Whether or not they were wartime service members, U.S. Presidents are eligible to be buried at Arlington since they oversaw the armed forces. American Embassy in Athens American Embassy in Brussels American Embassy in Budapest American Embassy in Dublin American Consulate General in Kraków American Embassy in London American Embassy in Moscow American Embassy in Oslo American Embassy in Stockholm American Embassy in Vienna American Embassy in Ottawa American Embassy in Bridgetown... Nairobi (pronounced ) is the capital and largest city of Kenya. ... Justice Harry Blackmun Harry Andrew Blackmun (November 12, 1908 – March 4, 1999) was an Associate Justice of the Supreme Court of the United States from 1970 to 1994. ... This article or section does not cite any references or sources. ... William Orville Douglas (October 16, 1898 – January 19, 1980) was a United States Supreme Court Associate Justice. ... Potter Stewart (January 23, 1915 – December 7, 1985) was an Associate Justice of the United States Supreme Court. ... Leslie William Coffelt (August 15, 1910 – November 1, 1950), was an American law enforcement officer. ... Harry S. Truman (May 8, 1884 – December 26, 1972) was the thirty-third President of the United States (1945–1953); as Vice President, he succeeded to the office upon the death of Franklin D. Roosevelt. ... Guerilla may refer to Guerrilla warfare. ... Phyllis Kirk (born 18 September 1929) is an American actress born in Syracuse, New York. ... Marie Teresa Rios, also Marie Teresa Rios Versace, (pen name Tere Rios) (November 9, 1917-October 17, 1999) was the author of a book was which the basis for a popular 1960s television sitcom, The Flying Nun. ... The Flying Nun was a sitcom produced by the ABC from 1967 until 1970. ... The United States Capitol Police (USCP) is a police force charged with protecting the United States Congress within the District of Columbia and throughout the United States and its territories. ... Russell Eugene Weston Jr. ... The presidential seal was first used in 1880 by President Rutherford B. Hayes and last modified in 1959 by adding the 50th star for Hawaii. ...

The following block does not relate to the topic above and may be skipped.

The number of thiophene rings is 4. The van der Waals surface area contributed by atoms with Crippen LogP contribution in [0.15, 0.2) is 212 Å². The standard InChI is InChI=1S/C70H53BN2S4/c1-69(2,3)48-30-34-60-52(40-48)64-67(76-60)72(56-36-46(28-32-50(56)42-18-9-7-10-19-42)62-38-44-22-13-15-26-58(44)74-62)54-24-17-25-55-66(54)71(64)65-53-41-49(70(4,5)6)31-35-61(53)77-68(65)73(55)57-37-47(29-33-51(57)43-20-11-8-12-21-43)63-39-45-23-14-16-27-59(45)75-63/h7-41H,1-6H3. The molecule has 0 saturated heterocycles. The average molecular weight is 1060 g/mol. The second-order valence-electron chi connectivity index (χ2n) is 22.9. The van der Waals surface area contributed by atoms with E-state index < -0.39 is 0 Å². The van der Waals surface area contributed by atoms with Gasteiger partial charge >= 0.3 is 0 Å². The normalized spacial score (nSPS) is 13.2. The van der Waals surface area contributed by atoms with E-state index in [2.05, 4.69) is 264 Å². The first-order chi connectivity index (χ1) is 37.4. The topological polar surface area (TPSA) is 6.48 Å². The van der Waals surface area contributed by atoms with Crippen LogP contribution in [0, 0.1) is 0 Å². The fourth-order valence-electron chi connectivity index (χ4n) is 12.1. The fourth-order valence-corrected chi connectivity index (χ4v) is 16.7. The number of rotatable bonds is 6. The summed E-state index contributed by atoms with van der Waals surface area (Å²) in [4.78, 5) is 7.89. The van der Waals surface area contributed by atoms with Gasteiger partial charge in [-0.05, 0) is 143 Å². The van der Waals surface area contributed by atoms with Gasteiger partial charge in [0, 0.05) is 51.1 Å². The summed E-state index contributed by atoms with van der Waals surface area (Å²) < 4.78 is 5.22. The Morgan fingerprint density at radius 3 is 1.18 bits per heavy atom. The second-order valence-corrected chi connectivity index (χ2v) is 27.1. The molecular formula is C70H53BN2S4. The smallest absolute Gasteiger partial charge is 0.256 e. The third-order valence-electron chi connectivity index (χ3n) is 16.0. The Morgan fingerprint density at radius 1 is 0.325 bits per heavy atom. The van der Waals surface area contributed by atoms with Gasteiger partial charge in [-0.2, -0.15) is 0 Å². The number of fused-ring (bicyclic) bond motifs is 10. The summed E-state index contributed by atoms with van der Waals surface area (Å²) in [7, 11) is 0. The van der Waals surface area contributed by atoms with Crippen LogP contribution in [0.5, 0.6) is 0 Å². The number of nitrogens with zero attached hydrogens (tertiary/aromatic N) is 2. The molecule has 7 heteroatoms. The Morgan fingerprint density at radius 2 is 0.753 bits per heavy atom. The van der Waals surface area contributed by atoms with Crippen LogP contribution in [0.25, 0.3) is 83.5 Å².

Three state funerals have been held at Arlington: those of Presidents William Howard Taft and John F. Kennedy, and that of General of the Armies John Pershing. The examples and perspective in this article or section may not represent a worldwide view. ... General of the Armies of the United States is the highest possible land-based rank in the United States military hierarchy, equal to a Generalissimo. ... John Joseph Black Jack Pershing (September 13, 1860 – July 15, 1948) was an officer in the United States Army. ...


See also

Military of the United States Portal
Wikimedia Commons has media related to: